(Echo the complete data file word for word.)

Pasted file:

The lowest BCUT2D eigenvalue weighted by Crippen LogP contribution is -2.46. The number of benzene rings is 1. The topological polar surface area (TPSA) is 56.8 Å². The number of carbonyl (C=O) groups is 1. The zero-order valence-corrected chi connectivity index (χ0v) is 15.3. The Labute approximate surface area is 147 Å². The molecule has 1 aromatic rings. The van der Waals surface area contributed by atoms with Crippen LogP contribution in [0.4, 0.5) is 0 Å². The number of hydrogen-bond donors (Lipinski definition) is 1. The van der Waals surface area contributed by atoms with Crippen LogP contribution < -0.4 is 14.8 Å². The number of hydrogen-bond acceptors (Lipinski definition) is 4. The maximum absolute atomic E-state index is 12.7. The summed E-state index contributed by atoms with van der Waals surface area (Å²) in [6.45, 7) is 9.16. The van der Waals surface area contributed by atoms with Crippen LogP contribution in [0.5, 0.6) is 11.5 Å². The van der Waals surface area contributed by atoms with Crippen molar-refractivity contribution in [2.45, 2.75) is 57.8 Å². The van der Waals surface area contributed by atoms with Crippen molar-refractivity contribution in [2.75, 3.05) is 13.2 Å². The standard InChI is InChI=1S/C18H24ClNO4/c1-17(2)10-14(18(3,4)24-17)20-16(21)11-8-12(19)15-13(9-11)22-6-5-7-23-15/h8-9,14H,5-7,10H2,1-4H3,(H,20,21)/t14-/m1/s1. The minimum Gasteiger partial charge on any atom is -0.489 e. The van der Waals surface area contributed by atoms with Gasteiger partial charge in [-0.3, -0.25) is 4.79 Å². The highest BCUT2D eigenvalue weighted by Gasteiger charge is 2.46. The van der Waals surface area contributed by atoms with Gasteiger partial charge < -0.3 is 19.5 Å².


The lowest BCUT2D eigenvalue weighted by Crippen LogP contribution is -2.46. The number of benzene rings is 1. The topological polar surface area (TPSA) is 56.8 Å². The number of carbonyl (C=O) groups is 1. The zero-order valence-corrected chi connectivity index (χ0v) is 15.3. The Labute approximate surface area is 147 Å². The molecule has 1 aromatic rings. The van der Waals surface area contributed by atoms with Crippen LogP contribution in [0.4, 0.5) is 0 Å². The number of hydrogen-bond donors (Lipinski definition) is 1. The van der Waals surface area contributed by atoms with Crippen LogP contribution < -0.4 is 14.8 Å². The number of hydrogen-bond acceptors (Lipinski definition) is 4. The maximum absolute atomic E-state index is 12.7. The summed E-state index contributed by atoms with van der Waals surface area (Å²) in [6.45, 7) is 9.16. The van der Waals surface area contributed by atoms with Crippen LogP contribution in [0.5, 0.6) is 11.5 Å². The van der Waals surface area contributed by atoms with Crippen molar-refractivity contribution in [2.45, 2.75) is 57.8 Å². The van der Waals surface area contributed by atoms with Crippen molar-refractivity contribution in [2.75, 3.05) is 13.2 Å². The standard InChI is InChI=1S/C18H24ClNO4/c1-17(2)10-14(18(3,4)24-17)20-16(21)11-8-12(19)15-13(9-11)22-6-5-7-23-15/h8-9,14H,5-7,10H2,1-4H3,(H,20,21)/t14-/m1/s1. The minimum Gasteiger partial charge on any atom is -0.489 e. The van der Waals surface area contributed by atoms with Gasteiger partial charge in [-0.3, -0.25) is 4.79 Å². The highest BCUT2D eigenvalue weighted by Gasteiger charge is 2.46. The van der Waals surface area contributed by atoms with Gasteiger partial charge < -0.3 is 19.5 Å².